Pragmatic Budget


The government has unveiled Rs. 1,860 billion budget for fiscal year 2024/25, starting from mid-July. It is 6.2 per cent higher than the unrevised budget of the current fiscal year. Addressing the joint session of the federal parliament on Tuesday, Finance Minister Barsha Man Pun said that of the total budget, Rs. 1140 billion (61.31 per cent) would be spent on recurrent expenses, Rs. 352 billion on capital expenditure and Rs. 367 billion on financial expenditure. The budget seeks to achieve 6 per cent economic growth and keep inflation at 5.5 per cent. The recurrent expenditure has been reduced by more than one billion rupees while capital expenditure has been increased by more than Rs. 50 billion compared to the current fiscal year budget. It targets to collect a whopping 1260 billion in revenue, Rs. 52 billion as foreign grants, Rs. 200 billion as foreign loan and Rs. 300 billion as internal loan.

The new budget came at a time when the national economy is still under pressure owing to the prolonged recession. The government has symbolically increased the development budget, giving a message that it is focused on forming capital and creating jobs. Prepared amidst the limited resources and many expectations, the budget is balanced and realistic as it attempts to boost the confidence of private sector and rekindle the hope of commoners. It has cautiously avoided populist programmes that used to be framed under the snappy slogans. This is evident in its stated objectives, priorities and strategies. The budget has set five objectives, five priorities, and five economic reform strategies. Its five objectives are to increase production, productivity and employment, boost the morale of the private sector, augment investment and economic activities, develop human capital, reduce economic inequality and poverty by using resources and means in a balanced and equitable manner, and make public service delivery more effective. 

Likewise, the five priorities include economic reforms and promotion of the private sector, construction of industrial infrastructure, development of social sectors, inclusion and social security and promotion of good governance. The government wants to pursue structural reform, and reform in business environment, public finance system, financial sector and public administration. A high-level economic reform suggestion taskforce will be created to recommend for structural reforms expected to overcome the bottleneck of capital spending and revamp the public finance system. To achieve sustainable, broad and inclusive economic growth, it has laid emphasis on the infrastructure development, tourism, information technology, agriculture, social security, good governance, clean energy, clean tax system and federalism, among others. The installed capacity of electricity will be 4,500 megawatts in the next fiscal year. The budget has announced Gandaki Economic Triangle project connecting Bharatpur, Pokhara and Butwal.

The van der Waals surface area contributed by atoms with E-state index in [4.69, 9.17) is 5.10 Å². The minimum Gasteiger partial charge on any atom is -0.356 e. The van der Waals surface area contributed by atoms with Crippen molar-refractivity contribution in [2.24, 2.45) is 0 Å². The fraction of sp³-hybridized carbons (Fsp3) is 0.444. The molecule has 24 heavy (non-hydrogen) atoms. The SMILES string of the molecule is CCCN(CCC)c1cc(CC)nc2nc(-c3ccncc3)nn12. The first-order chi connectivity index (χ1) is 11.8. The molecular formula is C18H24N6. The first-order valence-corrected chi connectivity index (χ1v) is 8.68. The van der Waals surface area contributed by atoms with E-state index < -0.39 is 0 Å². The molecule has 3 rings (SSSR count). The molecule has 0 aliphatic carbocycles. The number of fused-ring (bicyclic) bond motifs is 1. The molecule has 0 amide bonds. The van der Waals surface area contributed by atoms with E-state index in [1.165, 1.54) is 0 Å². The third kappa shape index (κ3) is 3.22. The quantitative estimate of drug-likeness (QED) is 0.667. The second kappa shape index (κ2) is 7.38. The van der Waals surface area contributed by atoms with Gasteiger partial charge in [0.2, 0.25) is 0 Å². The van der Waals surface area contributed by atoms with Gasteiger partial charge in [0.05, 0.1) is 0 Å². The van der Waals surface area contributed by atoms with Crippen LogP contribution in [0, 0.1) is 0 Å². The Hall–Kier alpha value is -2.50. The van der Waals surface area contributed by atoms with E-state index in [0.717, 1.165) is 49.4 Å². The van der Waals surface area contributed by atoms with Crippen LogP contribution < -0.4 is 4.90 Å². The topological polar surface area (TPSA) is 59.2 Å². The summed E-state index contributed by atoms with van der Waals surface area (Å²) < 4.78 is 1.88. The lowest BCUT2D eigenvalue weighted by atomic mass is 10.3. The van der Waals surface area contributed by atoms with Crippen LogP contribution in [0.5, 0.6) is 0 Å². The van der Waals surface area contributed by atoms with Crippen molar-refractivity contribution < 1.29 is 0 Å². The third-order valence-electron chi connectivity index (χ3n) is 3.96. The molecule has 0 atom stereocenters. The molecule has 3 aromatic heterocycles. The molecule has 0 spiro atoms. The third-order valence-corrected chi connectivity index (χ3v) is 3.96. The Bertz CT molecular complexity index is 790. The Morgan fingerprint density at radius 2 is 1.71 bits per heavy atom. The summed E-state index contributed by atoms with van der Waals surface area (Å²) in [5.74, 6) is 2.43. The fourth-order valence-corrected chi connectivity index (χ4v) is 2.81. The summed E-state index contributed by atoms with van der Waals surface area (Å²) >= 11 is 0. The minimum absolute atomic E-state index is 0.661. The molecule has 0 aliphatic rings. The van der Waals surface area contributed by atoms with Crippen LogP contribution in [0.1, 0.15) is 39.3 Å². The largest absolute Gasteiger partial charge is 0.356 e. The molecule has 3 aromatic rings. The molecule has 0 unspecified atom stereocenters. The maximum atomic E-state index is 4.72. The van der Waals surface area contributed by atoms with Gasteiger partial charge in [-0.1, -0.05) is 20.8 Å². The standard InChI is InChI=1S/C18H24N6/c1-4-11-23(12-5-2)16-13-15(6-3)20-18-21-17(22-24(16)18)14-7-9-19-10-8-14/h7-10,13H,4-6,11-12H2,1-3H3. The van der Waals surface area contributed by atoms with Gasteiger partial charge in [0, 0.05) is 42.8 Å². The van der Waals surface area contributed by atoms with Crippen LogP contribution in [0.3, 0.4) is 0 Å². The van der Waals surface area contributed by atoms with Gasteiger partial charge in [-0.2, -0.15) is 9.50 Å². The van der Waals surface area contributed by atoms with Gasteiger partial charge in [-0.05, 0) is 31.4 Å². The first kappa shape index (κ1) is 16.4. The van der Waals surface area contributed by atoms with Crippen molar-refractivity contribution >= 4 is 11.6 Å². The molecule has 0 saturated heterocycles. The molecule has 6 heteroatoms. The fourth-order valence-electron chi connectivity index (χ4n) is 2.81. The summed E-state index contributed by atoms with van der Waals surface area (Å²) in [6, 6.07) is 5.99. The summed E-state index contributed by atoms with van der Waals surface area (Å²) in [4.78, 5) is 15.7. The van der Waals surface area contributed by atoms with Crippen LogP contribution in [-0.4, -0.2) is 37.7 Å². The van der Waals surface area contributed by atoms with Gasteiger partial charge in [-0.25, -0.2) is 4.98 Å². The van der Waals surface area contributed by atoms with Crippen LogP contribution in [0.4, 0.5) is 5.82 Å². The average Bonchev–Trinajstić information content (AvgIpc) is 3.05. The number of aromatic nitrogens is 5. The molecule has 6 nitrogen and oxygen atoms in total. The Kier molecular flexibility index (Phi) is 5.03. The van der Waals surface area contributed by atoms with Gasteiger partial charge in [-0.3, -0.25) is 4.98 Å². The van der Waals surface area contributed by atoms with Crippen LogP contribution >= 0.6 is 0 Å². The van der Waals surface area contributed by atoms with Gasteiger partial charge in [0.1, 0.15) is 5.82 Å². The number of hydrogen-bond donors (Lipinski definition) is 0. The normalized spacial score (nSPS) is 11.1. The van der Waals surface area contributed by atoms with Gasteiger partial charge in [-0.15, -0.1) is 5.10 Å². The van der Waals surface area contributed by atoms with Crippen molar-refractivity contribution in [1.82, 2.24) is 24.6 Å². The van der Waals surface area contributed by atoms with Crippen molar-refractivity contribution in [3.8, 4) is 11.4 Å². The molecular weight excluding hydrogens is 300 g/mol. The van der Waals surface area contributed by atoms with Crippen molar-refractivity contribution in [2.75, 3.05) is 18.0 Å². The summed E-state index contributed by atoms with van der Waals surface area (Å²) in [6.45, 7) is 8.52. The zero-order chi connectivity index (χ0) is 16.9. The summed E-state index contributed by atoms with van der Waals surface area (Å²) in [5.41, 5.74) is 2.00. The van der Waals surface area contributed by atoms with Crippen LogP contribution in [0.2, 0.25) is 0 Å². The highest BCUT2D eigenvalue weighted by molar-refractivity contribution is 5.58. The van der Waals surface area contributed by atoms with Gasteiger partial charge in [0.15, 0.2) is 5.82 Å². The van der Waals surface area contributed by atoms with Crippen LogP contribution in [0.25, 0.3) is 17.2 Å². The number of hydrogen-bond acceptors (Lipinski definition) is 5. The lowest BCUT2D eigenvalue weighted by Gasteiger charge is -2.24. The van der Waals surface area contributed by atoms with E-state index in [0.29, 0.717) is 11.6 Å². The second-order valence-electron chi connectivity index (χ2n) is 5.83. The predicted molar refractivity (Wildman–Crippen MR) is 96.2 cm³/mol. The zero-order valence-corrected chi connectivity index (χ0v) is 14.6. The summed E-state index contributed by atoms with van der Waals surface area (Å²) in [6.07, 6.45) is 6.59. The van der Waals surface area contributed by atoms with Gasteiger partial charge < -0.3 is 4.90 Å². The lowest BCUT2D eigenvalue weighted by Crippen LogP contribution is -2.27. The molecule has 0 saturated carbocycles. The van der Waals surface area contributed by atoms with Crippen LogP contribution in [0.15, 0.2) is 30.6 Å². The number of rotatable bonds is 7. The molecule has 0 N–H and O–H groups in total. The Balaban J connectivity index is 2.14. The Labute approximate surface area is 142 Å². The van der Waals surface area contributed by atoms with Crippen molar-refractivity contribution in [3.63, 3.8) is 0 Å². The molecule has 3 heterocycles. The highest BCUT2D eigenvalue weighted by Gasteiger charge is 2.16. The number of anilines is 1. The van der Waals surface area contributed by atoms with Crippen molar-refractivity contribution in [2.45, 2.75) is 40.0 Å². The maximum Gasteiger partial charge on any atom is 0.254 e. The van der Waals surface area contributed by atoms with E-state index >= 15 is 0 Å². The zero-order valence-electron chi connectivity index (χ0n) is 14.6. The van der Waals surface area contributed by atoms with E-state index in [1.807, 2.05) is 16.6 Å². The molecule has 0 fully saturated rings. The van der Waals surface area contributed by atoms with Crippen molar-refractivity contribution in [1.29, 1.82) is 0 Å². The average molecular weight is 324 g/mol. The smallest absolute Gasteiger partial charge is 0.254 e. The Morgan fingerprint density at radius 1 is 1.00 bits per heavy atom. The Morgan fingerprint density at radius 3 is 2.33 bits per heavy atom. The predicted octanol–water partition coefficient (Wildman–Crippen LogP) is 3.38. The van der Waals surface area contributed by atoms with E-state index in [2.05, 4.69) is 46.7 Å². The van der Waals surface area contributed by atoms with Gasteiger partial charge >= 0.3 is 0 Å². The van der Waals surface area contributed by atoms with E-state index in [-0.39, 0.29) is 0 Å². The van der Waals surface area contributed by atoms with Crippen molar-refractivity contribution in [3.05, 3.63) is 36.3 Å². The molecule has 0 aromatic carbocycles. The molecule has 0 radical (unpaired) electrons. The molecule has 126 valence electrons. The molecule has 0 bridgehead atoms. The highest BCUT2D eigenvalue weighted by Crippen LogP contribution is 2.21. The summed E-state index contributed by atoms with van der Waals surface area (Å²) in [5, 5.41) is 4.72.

In order to promote domestic agro products, the budget has abolished the value added tax on potatoes, onions, apples and other vegetables and fruits. It has earmarked Rs. 567 billion for the local and provincial levels as grants and revenue shares. The next fiscal year as the departure year of the information technology decade aims to export IT products worth Rs. 3000 billion and generate 500,000 direct and 1 million indirect jobs. It seeks to run a returnee entrepreneurship programme, making at least 100,000 returnees self-employed. Programmes such as 'Year for Investment in Women' and 'Prime Minister's Daughter Programme' are expected to empower women and reduce violence against women. The government has daunting challenge to pool resources to meet expenses and implement these programmes. The budget is pragmatic, requiring predictable stability and policy consistency to translate its provisions into reality.

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